Of course there were substantial differences between McLeod’s Daughters and everyday reality. The average Australian farmer is around retirement age and just as in any other avenue of employment they spend large slabs of time working on solitary jobs that wouldn’t make riveting television viewing, such as ploughing through acres of essential paperwork. Much as I love the life, everyday reality wouldn’t be great entertainment on the night-time box. Beanies and gumboots are de rigueur for many farmers in far southern Australia in winter and there’s usually not a horse to be found for miles. Instead mustering is done by motorbike or ute, with sheep or cattle dogs saving labour costs. Horses are only used for mustering if it’s the owner’s specific preference (eg they campdraft or enter rodeo events on weekends) or in very hilly or rough country.
However large cattle stations in northern Australia still run mobs of dozens of horses and are dependent on them to muster stock. During the dry season it’s horserider heaven because it is usual to spend 6-10 hours or more in the saddle each day. This means you get to know your horses better than is possible in any other field, though mustering is interspersed with long days spent working in the yards and on other jobs (from fencing to vehicle maintenance). At present there is a dire shortage of people who have any horseriding experience.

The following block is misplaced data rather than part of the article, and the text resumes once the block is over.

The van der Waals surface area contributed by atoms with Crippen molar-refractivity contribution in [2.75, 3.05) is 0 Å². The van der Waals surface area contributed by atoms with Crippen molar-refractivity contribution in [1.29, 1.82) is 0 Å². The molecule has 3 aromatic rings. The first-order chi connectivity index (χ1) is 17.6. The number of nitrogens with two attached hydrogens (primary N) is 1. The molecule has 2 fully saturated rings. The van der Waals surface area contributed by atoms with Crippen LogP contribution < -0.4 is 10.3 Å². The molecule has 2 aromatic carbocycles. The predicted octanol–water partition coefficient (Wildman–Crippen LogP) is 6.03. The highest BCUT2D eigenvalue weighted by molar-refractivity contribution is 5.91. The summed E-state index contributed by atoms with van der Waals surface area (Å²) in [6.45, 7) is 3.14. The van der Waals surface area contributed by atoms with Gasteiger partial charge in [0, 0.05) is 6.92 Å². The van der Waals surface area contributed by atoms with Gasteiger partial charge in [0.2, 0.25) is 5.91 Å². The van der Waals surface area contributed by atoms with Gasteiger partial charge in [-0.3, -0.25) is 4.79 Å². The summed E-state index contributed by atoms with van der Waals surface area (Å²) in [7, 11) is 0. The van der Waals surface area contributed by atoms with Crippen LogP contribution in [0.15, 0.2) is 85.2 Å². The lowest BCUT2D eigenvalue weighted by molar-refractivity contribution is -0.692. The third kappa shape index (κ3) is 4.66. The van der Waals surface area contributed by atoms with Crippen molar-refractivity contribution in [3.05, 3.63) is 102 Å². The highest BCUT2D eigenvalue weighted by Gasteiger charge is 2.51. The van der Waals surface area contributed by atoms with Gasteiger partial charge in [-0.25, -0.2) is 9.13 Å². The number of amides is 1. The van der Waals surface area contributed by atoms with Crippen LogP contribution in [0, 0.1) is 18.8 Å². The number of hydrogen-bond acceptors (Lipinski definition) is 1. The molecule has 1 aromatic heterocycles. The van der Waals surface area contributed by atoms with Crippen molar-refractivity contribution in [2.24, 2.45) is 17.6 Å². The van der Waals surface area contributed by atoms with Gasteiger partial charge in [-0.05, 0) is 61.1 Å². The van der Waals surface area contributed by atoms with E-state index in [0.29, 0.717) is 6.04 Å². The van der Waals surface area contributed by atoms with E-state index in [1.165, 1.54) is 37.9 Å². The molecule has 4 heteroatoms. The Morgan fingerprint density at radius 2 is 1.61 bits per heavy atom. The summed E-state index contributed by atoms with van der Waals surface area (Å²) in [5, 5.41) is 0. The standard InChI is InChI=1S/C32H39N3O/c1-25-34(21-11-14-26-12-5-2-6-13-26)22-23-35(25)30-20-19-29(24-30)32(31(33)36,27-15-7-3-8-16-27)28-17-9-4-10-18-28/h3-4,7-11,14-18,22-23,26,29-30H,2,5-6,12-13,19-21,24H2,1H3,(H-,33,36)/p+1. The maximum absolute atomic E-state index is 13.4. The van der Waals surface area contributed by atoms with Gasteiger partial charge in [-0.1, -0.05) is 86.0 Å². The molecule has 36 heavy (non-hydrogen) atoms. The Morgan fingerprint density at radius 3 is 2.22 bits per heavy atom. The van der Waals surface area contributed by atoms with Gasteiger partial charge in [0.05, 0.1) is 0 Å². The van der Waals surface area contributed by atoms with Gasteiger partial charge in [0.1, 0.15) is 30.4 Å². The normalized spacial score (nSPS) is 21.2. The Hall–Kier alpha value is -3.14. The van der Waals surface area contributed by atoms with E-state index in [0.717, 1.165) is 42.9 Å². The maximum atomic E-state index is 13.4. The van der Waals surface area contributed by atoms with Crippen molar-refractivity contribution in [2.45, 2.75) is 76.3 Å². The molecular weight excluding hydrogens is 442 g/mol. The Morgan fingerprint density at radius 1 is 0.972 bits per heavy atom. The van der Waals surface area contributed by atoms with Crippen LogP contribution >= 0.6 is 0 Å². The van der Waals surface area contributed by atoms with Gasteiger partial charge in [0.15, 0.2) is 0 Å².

I encourage anyone considering taking up work in regional Australia to give it a go. The books 'Biggest Mobs - Longest Shadows', 'Life as an Australian Horseman' & 'A Million Acre Masterpiece' have hundreds of photos illustrating the typical life and work on Australia’s largest cattle stations, spread across northern Australia. 'A Million Acre Masterpiece' also contains a substantial glossary of words and expressions not commonly used in other parts of Australia - a must-read for anyone heading bush for the first time! Just as a McLeod’s Daughters episode doesn’t feature much of the dry stuff, such as essential business paperwork, my book doesn’t either. But the difference is, the photos in 'A Million Acre Masterpiece' and 'Life as an Australian Horseman' are authentic - real people doing real work. And this life and work on cattle stations continues, even though McLeods Daughters has come to an end.